In an unprecedented action, an estimated 80-plus newsroom staffers on the South China Morning Post, Hong Kong’s largest English language newspaper, have signed what amounts to a no-confidence vote in their editor-in-chief Mark Clifford, after he fired two senior editors for their small roles in a mock front page farewell gift for another editor whom Clifford had fired.
The incident, which began as a traditional office ritual for a departing employee, has uncovered a sharp divide in the newsroom of one of Asia’s oldest newspapers, essentially pitting a new chief editor against many of the paper’s long-time employees.
“Leaving pages” as British-oriented journalists call them, are a tradition in Western journalism across the globe, typically a gentle satiric poke full of inside jokes delivered at the exiting employee’s expense during a farewell office party.
In the case of former Sunday Morning Post editor Niall Fraser, a Scotsman given to the kind of colourful language common in many newsrooms, it was the headline “You’re a c**t, but you’re a good c**t” (written with the asterisks intact on the mock page) that drew Clifford’s wrath when he happened upon a copy of the fake page in the SCMP newsroom following Fraser’s departure.
“Clifford took great exception to the use of the language,” said one of five SCMP employees who agreed to talk anonymously about the incident. “He went on a witch hunt, and looked at the page’s history [on the SCMP computer system] and called in every single person who had touched the page, about ten, and with the head of Human Resources sitting beside him, told them that it was totally offensive to the women in the office and would not be tolerated.”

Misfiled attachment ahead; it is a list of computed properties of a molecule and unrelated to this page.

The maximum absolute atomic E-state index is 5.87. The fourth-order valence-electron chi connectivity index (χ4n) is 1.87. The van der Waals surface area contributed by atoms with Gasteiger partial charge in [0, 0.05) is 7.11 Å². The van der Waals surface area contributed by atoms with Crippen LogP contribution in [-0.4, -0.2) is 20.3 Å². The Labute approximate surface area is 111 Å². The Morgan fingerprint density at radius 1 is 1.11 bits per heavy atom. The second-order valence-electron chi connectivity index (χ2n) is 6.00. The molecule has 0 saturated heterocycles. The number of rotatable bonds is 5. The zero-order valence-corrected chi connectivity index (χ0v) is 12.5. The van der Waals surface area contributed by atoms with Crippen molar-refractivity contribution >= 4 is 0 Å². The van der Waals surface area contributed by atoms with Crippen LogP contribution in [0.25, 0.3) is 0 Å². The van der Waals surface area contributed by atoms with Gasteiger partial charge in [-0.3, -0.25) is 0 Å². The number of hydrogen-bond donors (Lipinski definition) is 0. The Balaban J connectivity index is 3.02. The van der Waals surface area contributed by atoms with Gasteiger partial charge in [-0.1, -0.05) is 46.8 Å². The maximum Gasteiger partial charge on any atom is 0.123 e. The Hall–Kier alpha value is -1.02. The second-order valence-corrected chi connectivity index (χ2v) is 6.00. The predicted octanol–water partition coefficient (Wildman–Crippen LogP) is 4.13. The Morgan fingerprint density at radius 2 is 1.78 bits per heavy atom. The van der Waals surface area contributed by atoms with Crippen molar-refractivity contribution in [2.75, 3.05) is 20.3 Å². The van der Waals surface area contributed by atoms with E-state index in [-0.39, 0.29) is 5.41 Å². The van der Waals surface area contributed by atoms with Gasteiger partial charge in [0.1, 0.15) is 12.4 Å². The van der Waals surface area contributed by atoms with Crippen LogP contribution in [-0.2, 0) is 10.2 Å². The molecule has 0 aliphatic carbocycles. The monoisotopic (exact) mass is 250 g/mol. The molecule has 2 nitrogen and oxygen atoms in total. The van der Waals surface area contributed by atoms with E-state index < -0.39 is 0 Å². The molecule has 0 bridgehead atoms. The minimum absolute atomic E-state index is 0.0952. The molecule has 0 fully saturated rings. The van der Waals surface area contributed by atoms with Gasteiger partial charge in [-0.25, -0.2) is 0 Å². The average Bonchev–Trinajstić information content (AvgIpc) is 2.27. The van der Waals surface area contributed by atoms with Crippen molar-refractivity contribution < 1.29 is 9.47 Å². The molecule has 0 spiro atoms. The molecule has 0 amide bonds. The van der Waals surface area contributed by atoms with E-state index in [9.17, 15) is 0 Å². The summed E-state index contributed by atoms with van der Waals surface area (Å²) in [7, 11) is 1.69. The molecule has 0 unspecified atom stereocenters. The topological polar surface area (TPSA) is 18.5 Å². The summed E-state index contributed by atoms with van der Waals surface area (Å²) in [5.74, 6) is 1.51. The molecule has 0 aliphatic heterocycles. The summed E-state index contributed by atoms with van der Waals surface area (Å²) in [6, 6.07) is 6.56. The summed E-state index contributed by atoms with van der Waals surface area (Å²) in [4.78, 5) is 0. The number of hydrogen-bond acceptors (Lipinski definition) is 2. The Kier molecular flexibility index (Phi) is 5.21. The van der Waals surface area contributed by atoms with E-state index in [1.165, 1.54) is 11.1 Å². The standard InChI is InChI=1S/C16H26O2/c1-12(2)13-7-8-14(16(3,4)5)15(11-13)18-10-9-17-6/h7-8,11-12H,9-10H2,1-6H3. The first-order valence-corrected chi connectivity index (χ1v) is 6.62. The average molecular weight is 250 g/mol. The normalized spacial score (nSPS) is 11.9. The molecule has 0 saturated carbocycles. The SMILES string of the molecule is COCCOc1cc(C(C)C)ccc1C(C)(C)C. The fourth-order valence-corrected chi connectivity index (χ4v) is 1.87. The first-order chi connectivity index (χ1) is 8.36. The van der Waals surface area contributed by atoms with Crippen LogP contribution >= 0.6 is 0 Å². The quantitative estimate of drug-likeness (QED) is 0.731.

After sacking the two employees on Friday for their role in the mock page, Clifford sent an email to the editorial staff which provoked “fury”, according to a source and led directly to the petition, which will be sent to the Post’s owners.
“If we at the South China Morning Post are to keep society’s trust, to keep our reader’s belief in our quality and integrity, we must ensure that what we do meets those expectations. We must strive for excellence in everything we do in our professional lives, both inside and outside of the news room every phone call, every photo, every press conference and, yes, everything we do internally,” Clifford wrote in the email.
One long-time staffer with more than ten years of experience with the SCMP called Clifford’s email “insulting” and “disgusting.”
The feelings were obviously shared by many newsroom employees and what resulted was blowback in the form of a restrained petition to SCMP chairman Kuok Khoon Ean, with a cc to Clifford, asking for Willison and Ruffini to be reinstated.
It was quickly written and circulated over the weekend with delivery scheduled for Monday. As of Sunday, between 65 and 80 staffers reportedly signed the letter as it took on “a life of its own,” the staffer said. “It’s unprecedented. I’ve seen the Post through different eras, many sackings but I’ve not seen anything like this.”